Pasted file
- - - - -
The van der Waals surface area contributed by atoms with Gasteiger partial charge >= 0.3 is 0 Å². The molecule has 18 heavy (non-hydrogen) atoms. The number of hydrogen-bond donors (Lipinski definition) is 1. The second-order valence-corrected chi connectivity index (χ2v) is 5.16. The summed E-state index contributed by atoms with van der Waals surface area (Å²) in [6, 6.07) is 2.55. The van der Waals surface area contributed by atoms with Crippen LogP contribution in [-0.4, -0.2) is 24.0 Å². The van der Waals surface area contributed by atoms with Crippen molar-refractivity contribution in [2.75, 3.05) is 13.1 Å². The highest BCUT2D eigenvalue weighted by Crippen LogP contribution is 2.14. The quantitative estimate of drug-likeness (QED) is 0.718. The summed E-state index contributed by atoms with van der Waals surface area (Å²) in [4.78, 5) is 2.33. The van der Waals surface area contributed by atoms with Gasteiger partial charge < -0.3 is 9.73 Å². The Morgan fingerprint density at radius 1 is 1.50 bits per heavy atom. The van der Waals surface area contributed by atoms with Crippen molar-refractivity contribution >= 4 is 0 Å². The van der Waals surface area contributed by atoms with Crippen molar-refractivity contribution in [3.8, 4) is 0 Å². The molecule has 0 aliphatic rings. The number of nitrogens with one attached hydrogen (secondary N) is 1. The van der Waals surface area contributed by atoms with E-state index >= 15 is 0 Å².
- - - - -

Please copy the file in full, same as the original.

The van der Waals surface area contributed by atoms with Gasteiger partial charge >= 0.3 is 0 Å². The molecule has 18 heavy (non-hydrogen) atoms. The number of hydrogen-bond donors (Lipinski definition) is 1. The second-order valence-corrected chi connectivity index (χ2v) is 5.16. The summed E-state index contributed by atoms with van der Waals surface area (Å²) in [6, 6.07) is 2.55. The van der Waals surface area contributed by atoms with Crippen LogP contribution in [-0.4, -0.2) is 24.0 Å². The van der Waals surface area contributed by atoms with Crippen molar-refractivity contribution in [2.75, 3.05) is 13.1 Å². The highest BCUT2D eigenvalue weighted by Crippen LogP contribution is 2.14. The quantitative estimate of drug-likeness (QED) is 0.718. The summed E-state index contributed by atoms with van der Waals surface area (Å²) in [4.78, 5) is 2.33. The van der Waals surface area contributed by atoms with Gasteiger partial charge < -0.3 is 9.73 Å². The Morgan fingerprint density at radius 1 is 1.50 bits per heavy atom. The van der Waals surface area contributed by atoms with Crippen molar-refractivity contribution >= 4 is 0 Å². The van der Waals surface area contributed by atoms with Crippen molar-refractivity contribution in [3.8, 4) is 0 Å². The molecule has 0 aliphatic rings. The number of nitrogens with one attached hydrogen (secondary N) is 1. The van der Waals surface area contributed by atoms with E-state index >= 15 is 0 Å².